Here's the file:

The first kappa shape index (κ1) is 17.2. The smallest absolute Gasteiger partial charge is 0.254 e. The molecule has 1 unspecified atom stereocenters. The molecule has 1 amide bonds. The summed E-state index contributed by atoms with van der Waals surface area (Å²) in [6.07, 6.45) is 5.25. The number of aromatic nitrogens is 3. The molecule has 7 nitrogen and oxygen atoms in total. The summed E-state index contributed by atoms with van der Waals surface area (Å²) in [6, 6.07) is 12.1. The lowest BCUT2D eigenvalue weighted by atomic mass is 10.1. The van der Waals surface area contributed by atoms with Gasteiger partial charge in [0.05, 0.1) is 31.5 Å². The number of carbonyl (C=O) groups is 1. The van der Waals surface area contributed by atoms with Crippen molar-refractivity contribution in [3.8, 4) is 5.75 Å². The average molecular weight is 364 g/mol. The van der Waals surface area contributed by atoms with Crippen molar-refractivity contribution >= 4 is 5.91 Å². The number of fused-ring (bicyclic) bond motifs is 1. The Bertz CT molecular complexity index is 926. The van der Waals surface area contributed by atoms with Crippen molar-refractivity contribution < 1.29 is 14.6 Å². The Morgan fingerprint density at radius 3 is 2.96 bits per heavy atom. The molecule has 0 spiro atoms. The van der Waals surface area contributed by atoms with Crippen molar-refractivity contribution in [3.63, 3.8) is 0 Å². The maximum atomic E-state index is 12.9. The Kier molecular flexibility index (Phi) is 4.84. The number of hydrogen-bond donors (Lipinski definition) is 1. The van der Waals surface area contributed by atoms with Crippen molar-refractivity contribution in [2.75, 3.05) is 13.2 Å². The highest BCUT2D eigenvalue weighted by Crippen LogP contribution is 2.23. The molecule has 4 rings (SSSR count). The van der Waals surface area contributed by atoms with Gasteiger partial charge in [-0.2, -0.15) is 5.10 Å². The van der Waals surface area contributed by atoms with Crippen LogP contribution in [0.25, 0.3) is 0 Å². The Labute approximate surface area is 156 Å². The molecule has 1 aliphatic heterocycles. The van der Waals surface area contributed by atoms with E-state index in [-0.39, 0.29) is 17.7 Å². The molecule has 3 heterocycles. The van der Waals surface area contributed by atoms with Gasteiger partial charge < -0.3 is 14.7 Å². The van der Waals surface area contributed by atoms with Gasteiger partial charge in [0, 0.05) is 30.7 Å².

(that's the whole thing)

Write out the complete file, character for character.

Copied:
The first kappa shape index (κ1) is 17.2. The smallest absolute Gasteiger partial charge is 0.254 e. The molecule has 1 unspecified atom stereocenters. The molecule has 1 amide bonds. The summed E-state index contributed by atoms with van der Waals surface area (Å²) in [6.07, 6.45) is 5.25. The number of aromatic nitrogens is 3. The molecule has 7 nitrogen and oxygen atoms in total. The summed E-state index contributed by atoms with van der Waals surface area (Å²) in [6, 6.07) is 12.1. The lowest BCUT2D eigenvalue weighted by atomic mass is 10.1. The van der Waals surface area contributed by atoms with Gasteiger partial charge in [0.05, 0.1) is 31.5 Å². The number of carbonyl (C=O) groups is 1. The van der Waals surface area contributed by atoms with Crippen molar-refractivity contribution in [3.8, 4) is 5.75 Å². The average molecular weight is 364 g/mol. The van der Waals surface area contributed by atoms with Crippen molar-refractivity contribution >= 4 is 5.91 Å². The number of fused-ring (bicyclic) bond motifs is 1. The Bertz CT molecular complexity index is 926. The van der Waals surface area contributed by atoms with Crippen molar-refractivity contribution < 1.29 is 14.6 Å². The Morgan fingerprint density at radius 3 is 2.96 bits per heavy atom. The molecule has 0 spiro atoms. The van der Waals surface area contributed by atoms with Crippen molar-refractivity contribution in [3.63, 3.8) is 0 Å². The maximum atomic E-state index is 12.9. The Kier molecular flexibility index (Phi) is 4.84. The number of hydrogen-bond donors (Lipinski definition) is 1. The van der Waals surface area contributed by atoms with Crippen molar-refractivity contribution in [2.75, 3.05) is 13.2 Å². The highest BCUT2D eigenvalue weighted by Crippen LogP contribution is 2.23. The molecule has 4 rings (SSSR count). The van der Waals surface area contributed by atoms with Gasteiger partial charge in [-0.2, -0.15) is 5.10 Å². The van der Waals surface area contributed by atoms with Crippen LogP contribution in [0.25, 0.3) is 0 Å². The Labute approximate surface area is 156 Å². The molecule has 1 aliphatic heterocycles. The van der Waals surface area contributed by atoms with E-state index in [-0.39, 0.29) is 17.7 Å². The molecule has 3 heterocycles. The van der Waals surface area contributed by atoms with Gasteiger partial charge < -0.3 is 14.7 Å². The van der Waals surface area contributed by atoms with Gasteiger partial charge in [0, 0.05) is 30.7 Å².